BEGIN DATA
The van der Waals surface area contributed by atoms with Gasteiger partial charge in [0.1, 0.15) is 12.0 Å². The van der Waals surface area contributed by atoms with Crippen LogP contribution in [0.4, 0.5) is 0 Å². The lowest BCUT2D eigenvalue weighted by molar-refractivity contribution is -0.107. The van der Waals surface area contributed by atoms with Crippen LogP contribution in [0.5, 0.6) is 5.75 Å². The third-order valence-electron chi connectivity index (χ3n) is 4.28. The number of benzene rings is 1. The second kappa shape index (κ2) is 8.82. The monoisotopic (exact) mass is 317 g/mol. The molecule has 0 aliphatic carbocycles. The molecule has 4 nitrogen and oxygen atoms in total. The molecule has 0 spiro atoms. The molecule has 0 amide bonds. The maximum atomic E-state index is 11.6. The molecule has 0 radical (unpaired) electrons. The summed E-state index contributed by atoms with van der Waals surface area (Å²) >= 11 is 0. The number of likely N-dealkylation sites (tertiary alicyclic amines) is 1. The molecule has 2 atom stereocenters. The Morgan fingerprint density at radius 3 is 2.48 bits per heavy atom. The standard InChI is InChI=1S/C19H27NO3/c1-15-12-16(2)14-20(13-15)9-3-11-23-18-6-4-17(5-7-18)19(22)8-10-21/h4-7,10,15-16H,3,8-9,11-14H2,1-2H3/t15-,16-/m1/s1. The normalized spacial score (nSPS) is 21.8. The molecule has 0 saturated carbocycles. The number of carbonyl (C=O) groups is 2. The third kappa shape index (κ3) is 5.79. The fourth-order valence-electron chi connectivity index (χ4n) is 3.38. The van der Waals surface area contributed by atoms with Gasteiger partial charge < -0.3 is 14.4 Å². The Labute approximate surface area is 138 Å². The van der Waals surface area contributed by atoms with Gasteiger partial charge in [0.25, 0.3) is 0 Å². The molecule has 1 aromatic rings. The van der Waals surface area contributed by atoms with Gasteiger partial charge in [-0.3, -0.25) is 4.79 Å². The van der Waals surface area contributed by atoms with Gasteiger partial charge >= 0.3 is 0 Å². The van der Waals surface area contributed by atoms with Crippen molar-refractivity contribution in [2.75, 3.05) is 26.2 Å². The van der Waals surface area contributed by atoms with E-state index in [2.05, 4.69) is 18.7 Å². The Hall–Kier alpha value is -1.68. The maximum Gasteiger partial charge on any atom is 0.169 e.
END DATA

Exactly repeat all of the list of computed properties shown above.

The van der Waals surface area contributed by atoms with Gasteiger partial charge in [0.1, 0.15) is 12.0 Å². The van der Waals surface area contributed by atoms with Crippen LogP contribution in [0.4, 0.5) is 0 Å². The lowest BCUT2D eigenvalue weighted by molar-refractivity contribution is -0.107. The van der Waals surface area contributed by atoms with Crippen LogP contribution in [0.5, 0.6) is 5.75 Å². The third-order valence-electron chi connectivity index (χ3n) is 4.28. The number of benzene rings is 1. The second kappa shape index (κ2) is 8.82. The monoisotopic (exact) mass is 317 g/mol. The molecule has 0 aliphatic carbocycles. The molecule has 4 nitrogen and oxygen atoms in total. The molecule has 0 spiro atoms. The molecule has 0 amide bonds. The maximum atomic E-state index is 11.6. The molecule has 0 radical (unpaired) electrons. The summed E-state index contributed by atoms with van der Waals surface area (Å²) >= 11 is 0. The number of likely N-dealkylation sites (tertiary alicyclic amines) is 1. The molecule has 2 atom stereocenters. The Morgan fingerprint density at radius 3 is 2.48 bits per heavy atom. The standard InChI is InChI=1S/C19H27NO3/c1-15-12-16(2)14-20(13-15)9-3-11-23-18-6-4-17(5-7-18)19(22)8-10-21/h4-7,10,15-16H,3,8-9,11-14H2,1-2H3/t15-,16-/m1/s1. The normalized spacial score (nSPS) is 21.8. The molecule has 0 saturated carbocycles. The number of carbonyl (C=O) groups is 2. The third kappa shape index (κ3) is 5.79. The fourth-order valence-electron chi connectivity index (χ4n) is 3.38. The van der Waals surface area contributed by atoms with Gasteiger partial charge < -0.3 is 14.4 Å². The Labute approximate surface area is 138 Å². The van der Waals surface area contributed by atoms with Gasteiger partial charge in [0.25, 0.3) is 0 Å². The molecule has 1 aromatic rings. The van der Waals surface area contributed by atoms with Gasteiger partial charge in [-0.3, -0.25) is 4.79 Å². The van der Waals surface area contributed by atoms with Gasteiger partial charge >= 0.3 is 0 Å². The van der Waals surface area contributed by atoms with Crippen molar-refractivity contribution in [2.75, 3.05) is 26.2 Å². The van der Waals surface area contributed by atoms with E-state index in [2.05, 4.69) is 18.7 Å². The Hall–Kier alpha value is -1.68. The maximum Gasteiger partial charge on any atom is 0.169 e.